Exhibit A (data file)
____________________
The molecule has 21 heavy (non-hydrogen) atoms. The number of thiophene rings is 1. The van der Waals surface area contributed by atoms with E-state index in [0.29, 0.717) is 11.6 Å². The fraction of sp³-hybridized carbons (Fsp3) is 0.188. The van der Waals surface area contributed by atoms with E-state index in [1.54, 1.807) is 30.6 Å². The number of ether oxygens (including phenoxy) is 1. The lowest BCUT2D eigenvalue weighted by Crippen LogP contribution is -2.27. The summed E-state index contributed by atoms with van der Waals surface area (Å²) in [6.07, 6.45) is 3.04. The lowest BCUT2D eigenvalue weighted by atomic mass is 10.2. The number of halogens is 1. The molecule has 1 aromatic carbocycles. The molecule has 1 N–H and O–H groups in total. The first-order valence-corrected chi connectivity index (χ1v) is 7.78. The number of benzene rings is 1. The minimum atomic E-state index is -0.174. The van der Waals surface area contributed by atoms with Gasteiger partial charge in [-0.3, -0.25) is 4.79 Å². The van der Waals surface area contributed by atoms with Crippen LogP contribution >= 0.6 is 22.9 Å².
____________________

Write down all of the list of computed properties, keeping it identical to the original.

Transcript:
The molecule has 21 heavy (non-hydrogen) atoms. The number of thiophene rings is 1. The van der Waals surface area contributed by atoms with E-state index in [0.29, 0.717) is 11.6 Å². The fraction of sp³-hybridized carbons (Fsp3) is 0.188. The van der Waals surface area contributed by atoms with E-state index in [1.54, 1.807) is 30.6 Å². The number of ether oxygens (including phenoxy) is 1. The lowest BCUT2D eigenvalue weighted by Crippen LogP contribution is -2.27. The summed E-state index contributed by atoms with van der Waals surface area (Å²) in [6.07, 6.45) is 3.04. The lowest BCUT2D eigenvalue weighted by atomic mass is 10.2. The number of halogens is 1. The molecule has 1 aromatic carbocycles. The molecule has 1 N–H and O–H groups in total. The first-order valence-corrected chi connectivity index (χ1v) is 7.78. The number of benzene rings is 1. The minimum atomic E-state index is -0.174. The van der Waals surface area contributed by atoms with Gasteiger partial charge in [-0.3, -0.25) is 4.79 Å². The van der Waals surface area contributed by atoms with Crippen LogP contribution >= 0.6 is 22.9 Å².